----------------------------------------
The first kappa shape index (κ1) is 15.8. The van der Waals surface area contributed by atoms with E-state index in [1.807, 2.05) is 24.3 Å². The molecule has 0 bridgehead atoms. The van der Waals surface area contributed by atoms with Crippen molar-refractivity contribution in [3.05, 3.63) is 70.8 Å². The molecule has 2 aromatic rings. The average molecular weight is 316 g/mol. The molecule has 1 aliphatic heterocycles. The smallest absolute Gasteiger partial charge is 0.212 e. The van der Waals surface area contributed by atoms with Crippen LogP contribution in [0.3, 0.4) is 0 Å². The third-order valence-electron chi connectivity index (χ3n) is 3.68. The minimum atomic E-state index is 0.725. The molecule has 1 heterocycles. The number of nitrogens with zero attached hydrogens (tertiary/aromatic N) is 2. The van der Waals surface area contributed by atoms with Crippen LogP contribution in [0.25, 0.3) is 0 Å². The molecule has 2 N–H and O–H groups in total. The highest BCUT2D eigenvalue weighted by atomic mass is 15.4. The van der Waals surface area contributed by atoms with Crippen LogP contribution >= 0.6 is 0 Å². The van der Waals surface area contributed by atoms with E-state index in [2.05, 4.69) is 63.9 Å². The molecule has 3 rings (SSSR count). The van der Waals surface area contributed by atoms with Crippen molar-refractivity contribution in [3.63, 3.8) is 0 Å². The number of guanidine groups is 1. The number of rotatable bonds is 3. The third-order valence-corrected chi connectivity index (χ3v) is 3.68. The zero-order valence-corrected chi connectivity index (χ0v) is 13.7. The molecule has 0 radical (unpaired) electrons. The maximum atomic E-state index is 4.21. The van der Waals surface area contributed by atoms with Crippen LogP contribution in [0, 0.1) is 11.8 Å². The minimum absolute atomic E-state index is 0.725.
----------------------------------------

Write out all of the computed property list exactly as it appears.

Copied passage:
The first kappa shape index (κ1) is 15.8. The van der Waals surface area contributed by atoms with E-state index in [1.807, 2.05) is 24.3 Å². The molecule has 0 bridgehead atoms. The van der Waals surface area contributed by atoms with Crippen molar-refractivity contribution in [3.05, 3.63) is 70.8 Å². The molecule has 2 aromatic rings. The average molecular weight is 316 g/mol. The molecule has 1 aliphatic heterocycles. The smallest absolute Gasteiger partial charge is 0.212 e. The van der Waals surface area contributed by atoms with Crippen LogP contribution in [0.3, 0.4) is 0 Å². The third-order valence-electron chi connectivity index (χ3n) is 3.68. The minimum atomic E-state index is 0.725. The molecule has 1 heterocycles. The number of nitrogens with zero attached hydrogens (tertiary/aromatic N) is 2. The van der Waals surface area contributed by atoms with Crippen LogP contribution in [0.25, 0.3) is 0 Å². The molecule has 2 N–H and O–H groups in total. The highest BCUT2D eigenvalue weighted by atomic mass is 15.4. The van der Waals surface area contributed by atoms with Crippen LogP contribution >= 0.6 is 0 Å². The van der Waals surface area contributed by atoms with E-state index in [2.05, 4.69) is 63.9 Å². The molecule has 3 rings (SSSR count). The van der Waals surface area contributed by atoms with Crippen molar-refractivity contribution in [3.63, 3.8) is 0 Å². The number of guanidine groups is 1. The number of rotatable bonds is 3. The third-order valence-corrected chi connectivity index (χ3v) is 3.68. The zero-order valence-corrected chi connectivity index (χ0v) is 13.7. The molecule has 0 radical (unpaired) electrons. The maximum atomic E-state index is 4.21. The van der Waals surface area contributed by atoms with Crippen LogP contribution in [0, 0.1) is 11.8 Å². The minimum absolute atomic E-state index is 0.725.